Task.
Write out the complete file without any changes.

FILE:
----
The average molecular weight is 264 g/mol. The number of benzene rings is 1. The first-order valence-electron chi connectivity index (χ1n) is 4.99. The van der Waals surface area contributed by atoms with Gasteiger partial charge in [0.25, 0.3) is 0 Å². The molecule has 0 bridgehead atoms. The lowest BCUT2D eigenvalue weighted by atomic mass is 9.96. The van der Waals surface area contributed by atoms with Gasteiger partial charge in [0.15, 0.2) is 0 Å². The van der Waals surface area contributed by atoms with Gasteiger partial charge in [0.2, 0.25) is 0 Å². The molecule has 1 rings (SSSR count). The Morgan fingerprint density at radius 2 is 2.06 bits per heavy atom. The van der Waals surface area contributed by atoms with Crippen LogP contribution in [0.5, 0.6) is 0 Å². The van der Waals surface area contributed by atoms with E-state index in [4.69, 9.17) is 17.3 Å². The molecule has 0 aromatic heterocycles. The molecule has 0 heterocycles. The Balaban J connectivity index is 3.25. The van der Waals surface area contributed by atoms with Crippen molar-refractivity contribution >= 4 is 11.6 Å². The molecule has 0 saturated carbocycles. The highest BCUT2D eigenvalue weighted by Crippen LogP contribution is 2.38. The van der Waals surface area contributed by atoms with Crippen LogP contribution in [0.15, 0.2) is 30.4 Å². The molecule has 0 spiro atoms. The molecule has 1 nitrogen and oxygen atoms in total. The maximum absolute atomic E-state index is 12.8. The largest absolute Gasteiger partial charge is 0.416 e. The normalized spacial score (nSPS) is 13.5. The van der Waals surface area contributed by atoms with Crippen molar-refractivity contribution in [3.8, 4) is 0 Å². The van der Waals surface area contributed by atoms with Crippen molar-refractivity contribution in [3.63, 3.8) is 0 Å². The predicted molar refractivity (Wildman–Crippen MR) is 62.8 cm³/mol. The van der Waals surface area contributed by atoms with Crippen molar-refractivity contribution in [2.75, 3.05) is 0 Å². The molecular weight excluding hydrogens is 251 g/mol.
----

The average molecular weight is 264 g/mol. The number of benzene rings is 1. The first-order valence-electron chi connectivity index (χ1n) is 4.99. The van der Waals surface area contributed by atoms with Gasteiger partial charge in [0.25, 0.3) is 0 Å². The molecule has 0 bridgehead atoms. The lowest BCUT2D eigenvalue weighted by atomic mass is 9.96. The van der Waals surface area contributed by atoms with Gasteiger partial charge in [0.15, 0.2) is 0 Å². The van der Waals surface area contributed by atoms with Gasteiger partial charge in [0.2, 0.25) is 0 Å². The molecule has 1 rings (SSSR count). The Morgan fingerprint density at radius 2 is 2.06 bits per heavy atom. The van der Waals surface area contributed by atoms with Crippen LogP contribution in [0.5, 0.6) is 0 Å². The van der Waals surface area contributed by atoms with E-state index in [4.69, 9.17) is 17.3 Å². The molecule has 0 aromatic heterocycles. The molecule has 0 heterocycles. The Balaban J connectivity index is 3.25. The van der Waals surface area contributed by atoms with Crippen molar-refractivity contribution >= 4 is 11.6 Å². The molecule has 0 saturated carbocycles. The highest BCUT2D eigenvalue weighted by Crippen LogP contribution is 2.38. The van der Waals surface area contributed by atoms with Crippen LogP contribution in [0.15, 0.2) is 30.4 Å². The molecule has 0 spiro atoms. The molecule has 1 nitrogen and oxygen atoms in total. The maximum absolute atomic E-state index is 12.8. The largest absolute Gasteiger partial charge is 0.416 e. The normalized spacial score (nSPS) is 13.5. The van der Waals surface area contributed by atoms with Crippen molar-refractivity contribution in [3.8, 4) is 0 Å². The van der Waals surface area contributed by atoms with Crippen molar-refractivity contribution in [3.63, 3.8) is 0 Å². The predicted molar refractivity (Wildman–Crippen MR) is 62.8 cm³/mol. The van der Waals surface area contributed by atoms with Crippen molar-refractivity contribution in [2.75, 3.05) is 0 Å². The molecular weight excluding hydrogens is 251 g/mol.